Mechanical construction employers agree 2.7% pay rise after strike threat

Industrial action notice served by workers in heating, ventilation and air conditioning services

Sources in the construction industry said a strike by workers in the mechanical and engineering sector could have had a major impact on larger building projects across the country.

Sources in the construction industry said a strike by workers in the mechanical and engineering sector could have had a major impact on larger building projects across the country.

 

A threatened strike involving key workers in the construction sector has been averted following a decision by employers to pay a 2.7 per cent pay rise.

Employers in the mechanical construction sector specialising in areas such as heating, ventilation and air conditioning services have agreed to pay the increase, which formed part of an earlier agreement in the sector.

It is understood that the Mechanical Engineering Building Services Contractors Association (MEBSCA) agreed to pay the increase backdated to the beginning of September.

Earlier this week the trade unions Connect and Unite had served strike notice on the employers in the sector in a dispute over the pay increase.

Impact

Sources in the construction industry said a strike by workers in the mechanical and engineering sector could have had a major impact on larger building projects across the country.

Strike notices have been withdrawn on foot of the commitment by employers to pay the 2.7 per cent increase.

The trade union Unite said on Friday that that unions had secured an agreement with employers in the MEBSCA section of the Construction Industry Federation, “which will ensure payment of agreed pay increases due from September 1st”.

Unite said the increases would be “backdated where appropriate”, and that the new agreement with MEBSCA would also send a signal to non-mechanical employers.

Workers in the general construction sector have voted for industrial action if employers fail to pay a 2.7 per cent pay increase scheduled to come into effect next month.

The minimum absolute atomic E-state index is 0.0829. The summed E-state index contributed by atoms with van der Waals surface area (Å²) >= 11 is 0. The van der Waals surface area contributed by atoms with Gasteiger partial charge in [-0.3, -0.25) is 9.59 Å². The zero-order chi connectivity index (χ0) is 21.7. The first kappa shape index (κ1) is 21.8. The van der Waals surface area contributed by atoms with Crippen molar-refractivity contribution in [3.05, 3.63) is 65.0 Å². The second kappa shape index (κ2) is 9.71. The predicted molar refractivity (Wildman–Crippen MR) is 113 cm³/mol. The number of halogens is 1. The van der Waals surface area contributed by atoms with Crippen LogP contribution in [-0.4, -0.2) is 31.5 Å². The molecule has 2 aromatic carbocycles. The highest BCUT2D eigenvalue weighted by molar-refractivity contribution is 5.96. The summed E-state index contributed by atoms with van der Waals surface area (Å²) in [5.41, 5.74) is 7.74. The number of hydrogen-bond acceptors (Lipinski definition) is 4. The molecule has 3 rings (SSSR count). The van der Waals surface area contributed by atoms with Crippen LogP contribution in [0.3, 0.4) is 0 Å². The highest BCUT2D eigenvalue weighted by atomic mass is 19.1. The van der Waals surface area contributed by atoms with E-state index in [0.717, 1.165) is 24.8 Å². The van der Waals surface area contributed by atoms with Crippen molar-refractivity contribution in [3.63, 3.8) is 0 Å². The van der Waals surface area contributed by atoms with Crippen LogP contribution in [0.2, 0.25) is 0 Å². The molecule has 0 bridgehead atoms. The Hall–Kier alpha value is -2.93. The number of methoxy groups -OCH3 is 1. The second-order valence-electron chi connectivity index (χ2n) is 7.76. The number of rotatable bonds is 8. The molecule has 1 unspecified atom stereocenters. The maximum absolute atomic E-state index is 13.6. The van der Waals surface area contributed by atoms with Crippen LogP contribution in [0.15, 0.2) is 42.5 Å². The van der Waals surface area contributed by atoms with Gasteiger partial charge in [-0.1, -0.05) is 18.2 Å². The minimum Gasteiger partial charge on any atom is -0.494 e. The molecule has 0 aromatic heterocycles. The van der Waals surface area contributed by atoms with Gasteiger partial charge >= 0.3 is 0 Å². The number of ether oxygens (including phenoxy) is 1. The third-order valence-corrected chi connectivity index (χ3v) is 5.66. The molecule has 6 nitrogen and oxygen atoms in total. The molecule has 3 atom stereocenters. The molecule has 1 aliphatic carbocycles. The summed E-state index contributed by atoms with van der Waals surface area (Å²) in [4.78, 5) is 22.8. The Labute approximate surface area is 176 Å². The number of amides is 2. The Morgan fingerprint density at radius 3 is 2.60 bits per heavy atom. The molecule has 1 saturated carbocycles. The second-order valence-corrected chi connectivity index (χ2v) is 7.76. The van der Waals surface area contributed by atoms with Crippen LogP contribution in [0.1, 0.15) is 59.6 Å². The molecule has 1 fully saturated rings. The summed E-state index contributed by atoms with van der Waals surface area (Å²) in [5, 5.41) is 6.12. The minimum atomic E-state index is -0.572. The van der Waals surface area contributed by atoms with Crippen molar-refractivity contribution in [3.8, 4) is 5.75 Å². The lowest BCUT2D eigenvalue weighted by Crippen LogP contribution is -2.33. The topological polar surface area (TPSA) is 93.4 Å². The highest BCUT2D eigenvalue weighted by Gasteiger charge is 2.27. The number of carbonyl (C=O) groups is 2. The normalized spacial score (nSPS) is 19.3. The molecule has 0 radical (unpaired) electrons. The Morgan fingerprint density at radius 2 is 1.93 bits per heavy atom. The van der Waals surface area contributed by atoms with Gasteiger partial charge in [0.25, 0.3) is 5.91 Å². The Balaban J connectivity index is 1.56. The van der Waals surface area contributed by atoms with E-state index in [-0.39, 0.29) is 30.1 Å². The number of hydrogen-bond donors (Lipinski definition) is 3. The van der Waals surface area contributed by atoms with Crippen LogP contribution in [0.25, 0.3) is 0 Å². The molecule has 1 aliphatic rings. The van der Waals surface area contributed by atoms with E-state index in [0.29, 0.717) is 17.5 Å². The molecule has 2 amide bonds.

The pay rise is set out under the terms of a legally-binding sectoral employment order for the general construction sector.

However, earlier this year the High Court ruled that legislation allowing for the making of sectoral employment orders was unconstitutional. A stay has been put on this pending an appeal by the Government

Action

A number of unions representing workers across the construction sector organised protective ballots for industrial action to take effect if employers sought to reduce terms and conditions or not implement the provisions of existing sectoral employment orders.

The unions said on Tuesday that all sectoral employment orders currently in place “have the force of law”.

The construction industry committee of the Irish Congress of Trade Unions - comprising unions such as BATU, Connect, OPATSI, Siptu and Unite - said under the general construction sectoral employment order a pay increase of 2.7 per cent was due to be paid on October 1st.

It said employers were required to pay this increase, and a failure to do so would be a breach of the sectoral employment order and unlawful.

Unite said on Friday: “ Last week, many employers had failed to pay the increases due under a collective agreement. Unite and Connect conducted protective ballots in which members voted overwhelmingly to take industrial action in the event that any employer failed to pay the agreed increases. Similar increases fall due in the wider construction sector on October 1st.”